A South Aucklander has taken his love for planes to new heights after craning an old Air New Zealand passenger plane into the backyard of his Totara Heights home.
The near 40m-long aircraft, with its blue and green Air New Zealand striped sticker still visible, turned nearly all the neighbours' heads on Friday morning when it was lowered into the backyard of the residential property.
Neighbours said it took about two hours to get the plane into position.
Neighbour Jrania Kao - who moved into her newly built home with her family less than six months ago - had front rows seats.
The plane towered over the back of Kao's property and at a glance appeared to be balancing on top of her fence.
Despite obstructing her view, Kao said it was the neighbour's choice and it didn't bother her.
"They probably didn't want to have to look at our ugly garden which is fair enough."
The plane's owner also has a fire truck which was parked on the street yesterday.
Mike Tippett had no issues with the new addition to the neighourhood.
"Good on him. It's his backyard, he can do what he wants with it," he said.
"It's huge, how he got it down in that driveway I don't know," said John Tippett.
"It's his hobby, like people with vintage cars, what's the difference. As far as I'm concerned it's his business."
Totara Heights resident Jill Bloxom said she saw the plane being craned into the property from her place a few houses down.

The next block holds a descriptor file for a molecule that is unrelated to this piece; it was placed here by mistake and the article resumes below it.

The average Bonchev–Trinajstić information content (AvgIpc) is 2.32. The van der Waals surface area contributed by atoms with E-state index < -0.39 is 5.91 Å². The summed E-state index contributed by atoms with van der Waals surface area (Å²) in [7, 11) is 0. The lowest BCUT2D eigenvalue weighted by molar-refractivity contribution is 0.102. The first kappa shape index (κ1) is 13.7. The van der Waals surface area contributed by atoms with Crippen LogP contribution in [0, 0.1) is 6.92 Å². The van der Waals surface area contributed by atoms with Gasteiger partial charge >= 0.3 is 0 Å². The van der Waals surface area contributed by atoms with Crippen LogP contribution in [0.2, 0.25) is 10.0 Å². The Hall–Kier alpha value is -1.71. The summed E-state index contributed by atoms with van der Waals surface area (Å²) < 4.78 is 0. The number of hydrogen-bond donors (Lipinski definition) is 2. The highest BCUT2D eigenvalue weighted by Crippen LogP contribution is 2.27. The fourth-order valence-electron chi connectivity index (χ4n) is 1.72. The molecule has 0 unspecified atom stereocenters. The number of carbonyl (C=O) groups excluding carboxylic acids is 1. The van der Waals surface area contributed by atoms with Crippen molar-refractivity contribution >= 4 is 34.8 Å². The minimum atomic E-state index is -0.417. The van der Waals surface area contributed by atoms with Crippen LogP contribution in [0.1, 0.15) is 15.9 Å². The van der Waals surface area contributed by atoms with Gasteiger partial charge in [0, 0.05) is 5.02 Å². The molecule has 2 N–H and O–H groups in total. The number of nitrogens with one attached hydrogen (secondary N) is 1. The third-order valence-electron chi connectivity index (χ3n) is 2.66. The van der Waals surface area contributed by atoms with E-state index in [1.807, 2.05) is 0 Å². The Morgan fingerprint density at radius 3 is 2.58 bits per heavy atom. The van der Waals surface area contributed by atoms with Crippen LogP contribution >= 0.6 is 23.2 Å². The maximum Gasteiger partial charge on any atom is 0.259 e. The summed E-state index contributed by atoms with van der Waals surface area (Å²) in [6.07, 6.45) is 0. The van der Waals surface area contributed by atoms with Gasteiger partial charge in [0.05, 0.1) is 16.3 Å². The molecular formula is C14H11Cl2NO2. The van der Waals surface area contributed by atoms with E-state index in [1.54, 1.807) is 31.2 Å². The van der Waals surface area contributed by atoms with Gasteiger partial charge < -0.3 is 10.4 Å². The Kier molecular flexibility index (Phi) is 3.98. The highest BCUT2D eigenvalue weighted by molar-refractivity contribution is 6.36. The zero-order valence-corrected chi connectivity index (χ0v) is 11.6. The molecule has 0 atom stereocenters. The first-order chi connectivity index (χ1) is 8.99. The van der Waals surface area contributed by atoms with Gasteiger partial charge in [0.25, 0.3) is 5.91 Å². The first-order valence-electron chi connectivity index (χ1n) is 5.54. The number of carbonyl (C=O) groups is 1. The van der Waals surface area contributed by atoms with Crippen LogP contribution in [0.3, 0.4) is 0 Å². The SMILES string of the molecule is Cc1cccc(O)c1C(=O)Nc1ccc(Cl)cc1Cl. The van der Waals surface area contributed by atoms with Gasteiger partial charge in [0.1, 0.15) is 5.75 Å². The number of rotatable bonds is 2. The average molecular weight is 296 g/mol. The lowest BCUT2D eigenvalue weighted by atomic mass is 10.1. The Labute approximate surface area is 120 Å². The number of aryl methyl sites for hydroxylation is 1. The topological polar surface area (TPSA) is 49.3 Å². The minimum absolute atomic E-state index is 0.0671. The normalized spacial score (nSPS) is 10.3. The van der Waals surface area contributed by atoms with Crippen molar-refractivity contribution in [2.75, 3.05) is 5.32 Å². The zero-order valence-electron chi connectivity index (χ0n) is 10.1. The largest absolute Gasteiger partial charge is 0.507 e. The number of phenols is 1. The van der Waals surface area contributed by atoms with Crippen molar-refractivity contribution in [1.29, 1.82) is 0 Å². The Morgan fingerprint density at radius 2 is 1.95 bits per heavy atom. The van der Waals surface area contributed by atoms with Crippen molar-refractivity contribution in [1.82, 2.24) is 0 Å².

"I couldn't believe it when I saw it. I was quite surprised that they were allowed to put it out there."
Auckland Council was not aware of the plane being craned in and said it would visit the site.
The Herald on Sunday approached the owner of the plane but he did not wish to comment.
The plane was a Embraer Bandeirante, Portuguese for Pioneer, and was flown by Eagle Air/Air New Zealand Link from October 1988 until the type was retired by the airline around 2001, New Zealand Aviation News editor John King said.
"I'm not sure where it's been sitting for the past 15-plus years, but its condition indicates it hasn't been outside."
Air New Zealand referred all inquiries about the acquisition of the plane to the owner.
In Waitomo, one man has made vehicles meant for the air, the rail or the sea into hotels.
Woodlyn Park offers visitors a choice of staying in a Bristol freighter plane, The Waitani Ship or the Waitanic Express Train.
In England, Vince Essex bought the cockpit of a jet for around NZ$1500 before turning it into a summer house for his Solihull backyard.
The venture featured on popular UK show George Clarke's Amazing Spaces.